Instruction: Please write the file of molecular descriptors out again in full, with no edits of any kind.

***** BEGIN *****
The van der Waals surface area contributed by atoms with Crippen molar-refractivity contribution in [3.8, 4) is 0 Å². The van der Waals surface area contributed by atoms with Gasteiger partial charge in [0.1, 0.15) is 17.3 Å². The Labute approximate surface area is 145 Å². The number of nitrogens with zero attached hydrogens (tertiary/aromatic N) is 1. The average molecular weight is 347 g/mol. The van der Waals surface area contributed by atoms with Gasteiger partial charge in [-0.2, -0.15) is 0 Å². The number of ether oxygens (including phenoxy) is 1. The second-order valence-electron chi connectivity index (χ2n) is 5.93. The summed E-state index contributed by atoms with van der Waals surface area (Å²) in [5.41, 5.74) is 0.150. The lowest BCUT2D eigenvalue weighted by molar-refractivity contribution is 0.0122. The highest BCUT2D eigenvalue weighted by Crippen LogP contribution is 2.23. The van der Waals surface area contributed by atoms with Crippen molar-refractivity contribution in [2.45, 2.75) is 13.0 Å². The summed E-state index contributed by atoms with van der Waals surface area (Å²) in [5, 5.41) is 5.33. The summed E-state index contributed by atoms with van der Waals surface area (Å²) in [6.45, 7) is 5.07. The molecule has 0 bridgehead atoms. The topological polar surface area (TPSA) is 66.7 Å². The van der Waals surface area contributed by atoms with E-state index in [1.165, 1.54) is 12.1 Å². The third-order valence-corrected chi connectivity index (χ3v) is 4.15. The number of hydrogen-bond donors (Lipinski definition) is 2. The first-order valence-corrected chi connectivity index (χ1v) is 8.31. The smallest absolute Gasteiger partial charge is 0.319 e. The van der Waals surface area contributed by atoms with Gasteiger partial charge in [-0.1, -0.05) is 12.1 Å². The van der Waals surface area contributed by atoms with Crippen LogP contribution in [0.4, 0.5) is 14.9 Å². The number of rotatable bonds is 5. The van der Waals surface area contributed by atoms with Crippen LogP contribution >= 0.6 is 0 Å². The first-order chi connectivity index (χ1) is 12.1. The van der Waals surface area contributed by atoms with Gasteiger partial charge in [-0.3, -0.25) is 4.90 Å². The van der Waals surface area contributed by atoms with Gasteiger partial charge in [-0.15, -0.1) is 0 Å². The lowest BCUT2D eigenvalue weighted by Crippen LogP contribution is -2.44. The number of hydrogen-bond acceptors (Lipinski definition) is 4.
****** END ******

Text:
The van der Waals surface area contributed by atoms with Crippen molar-refractivity contribution in [3.8, 4) is 0 Å². The van der Waals surface area contributed by atoms with Gasteiger partial charge in [0.1, 0.15) is 17.3 Å². The Labute approximate surface area is 145 Å². The number of nitrogens with zero attached hydrogens (tertiary/aromatic N) is 1. The average molecular weight is 347 g/mol. The van der Waals surface area contributed by atoms with Gasteiger partial charge in [-0.2, -0.15) is 0 Å². The number of ether oxygens (including phenoxy) is 1. The second-order valence-electron chi connectivity index (χ2n) is 5.93. The summed E-state index contributed by atoms with van der Waals surface area (Å²) in [5.41, 5.74) is 0.150. The lowest BCUT2D eigenvalue weighted by molar-refractivity contribution is 0.0122. The highest BCUT2D eigenvalue weighted by Crippen LogP contribution is 2.23. The van der Waals surface area contributed by atoms with Crippen molar-refractivity contribution in [2.45, 2.75) is 13.0 Å². The summed E-state index contributed by atoms with van der Waals surface area (Å²) in [5, 5.41) is 5.33. The summed E-state index contributed by atoms with van der Waals surface area (Å²) in [6.45, 7) is 5.07. The molecule has 0 bridgehead atoms. The topological polar surface area (TPSA) is 66.7 Å². The van der Waals surface area contributed by atoms with E-state index in [1.165, 1.54) is 12.1 Å². The third-order valence-corrected chi connectivity index (χ3v) is 4.15. The number of hydrogen-bond donors (Lipinski definition) is 2. The first-order valence-corrected chi connectivity index (χ1v) is 8.31. The smallest absolute Gasteiger partial charge is 0.319 e. The van der Waals surface area contributed by atoms with Gasteiger partial charge in [-0.1, -0.05) is 12.1 Å². The van der Waals surface area contributed by atoms with Crippen LogP contribution in [0.4, 0.5) is 14.9 Å². The number of rotatable bonds is 5. The van der Waals surface area contributed by atoms with Crippen LogP contribution >= 0.6 is 0 Å². The first-order chi connectivity index (χ1) is 12.1. The van der Waals surface area contributed by atoms with Gasteiger partial charge in [-0.3, -0.25) is 4.90 Å². The van der Waals surface area contributed by atoms with Gasteiger partial charge in [-0.15, -0.1) is 0 Å². The lowest BCUT2D eigenvalue weighted by Crippen LogP contribution is -2.44. The number of hydrogen-bond acceptors (Lipinski definition) is 4.